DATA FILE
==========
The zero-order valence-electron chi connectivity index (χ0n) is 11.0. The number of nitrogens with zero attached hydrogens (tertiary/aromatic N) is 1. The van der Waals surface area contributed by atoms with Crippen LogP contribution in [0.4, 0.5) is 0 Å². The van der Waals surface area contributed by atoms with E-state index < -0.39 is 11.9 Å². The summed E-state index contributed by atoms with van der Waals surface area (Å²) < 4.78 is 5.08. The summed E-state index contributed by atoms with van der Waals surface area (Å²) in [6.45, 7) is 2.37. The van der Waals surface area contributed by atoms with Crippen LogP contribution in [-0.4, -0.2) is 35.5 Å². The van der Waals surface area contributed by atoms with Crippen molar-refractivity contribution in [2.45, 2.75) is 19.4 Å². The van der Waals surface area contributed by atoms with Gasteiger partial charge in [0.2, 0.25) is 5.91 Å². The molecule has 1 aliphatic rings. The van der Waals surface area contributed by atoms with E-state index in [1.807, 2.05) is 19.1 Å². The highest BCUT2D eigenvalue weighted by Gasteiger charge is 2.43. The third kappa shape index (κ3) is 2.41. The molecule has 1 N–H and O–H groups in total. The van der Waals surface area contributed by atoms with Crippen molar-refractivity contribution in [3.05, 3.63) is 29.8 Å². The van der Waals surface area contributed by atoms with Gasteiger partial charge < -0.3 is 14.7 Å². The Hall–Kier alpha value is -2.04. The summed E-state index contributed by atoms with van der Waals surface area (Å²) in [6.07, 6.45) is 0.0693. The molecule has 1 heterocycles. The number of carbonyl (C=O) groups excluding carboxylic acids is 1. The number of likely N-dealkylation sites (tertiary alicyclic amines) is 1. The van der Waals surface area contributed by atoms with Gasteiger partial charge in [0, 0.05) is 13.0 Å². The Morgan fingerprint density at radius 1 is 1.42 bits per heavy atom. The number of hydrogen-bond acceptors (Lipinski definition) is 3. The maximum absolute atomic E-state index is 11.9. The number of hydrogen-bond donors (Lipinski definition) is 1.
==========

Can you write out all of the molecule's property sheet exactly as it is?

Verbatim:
The zero-order valence-electron chi connectivity index (χ0n) is 11.0. The number of nitrogens with zero attached hydrogens (tertiary/aromatic N) is 1. The van der Waals surface area contributed by atoms with Crippen LogP contribution in [0.4, 0.5) is 0 Å². The van der Waals surface area contributed by atoms with E-state index < -0.39 is 11.9 Å². The summed E-state index contributed by atoms with van der Waals surface area (Å²) < 4.78 is 5.08. The summed E-state index contributed by atoms with van der Waals surface area (Å²) in [6.45, 7) is 2.37. The van der Waals surface area contributed by atoms with Crippen LogP contribution in [-0.4, -0.2) is 35.5 Å². The van der Waals surface area contributed by atoms with Crippen molar-refractivity contribution in [2.45, 2.75) is 19.4 Å². The van der Waals surface area contributed by atoms with Gasteiger partial charge in [0.2, 0.25) is 5.91 Å². The molecule has 1 aliphatic rings. The van der Waals surface area contributed by atoms with E-state index in [1.807, 2.05) is 19.1 Å². The highest BCUT2D eigenvalue weighted by Gasteiger charge is 2.43. The third kappa shape index (κ3) is 2.41. The molecule has 1 N–H and O–H groups in total. The van der Waals surface area contributed by atoms with Crippen molar-refractivity contribution in [3.05, 3.63) is 29.8 Å². The van der Waals surface area contributed by atoms with Gasteiger partial charge < -0.3 is 14.7 Å². The Hall–Kier alpha value is -2.04. The summed E-state index contributed by atoms with van der Waals surface area (Å²) in [6.07, 6.45) is 0.0693. The molecule has 1 heterocycles. The number of carbonyl (C=O) groups excluding carboxylic acids is 1. The number of likely N-dealkylation sites (tertiary alicyclic amines) is 1. The van der Waals surface area contributed by atoms with Gasteiger partial charge in [0, 0.05) is 13.0 Å². The Morgan fingerprint density at radius 1 is 1.42 bits per heavy atom. The number of hydrogen-bond acceptors (Lipinski definition) is 3. The maximum absolute atomic E-state index is 11.9. The number of hydrogen-bond donors (Lipinski definition) is 1.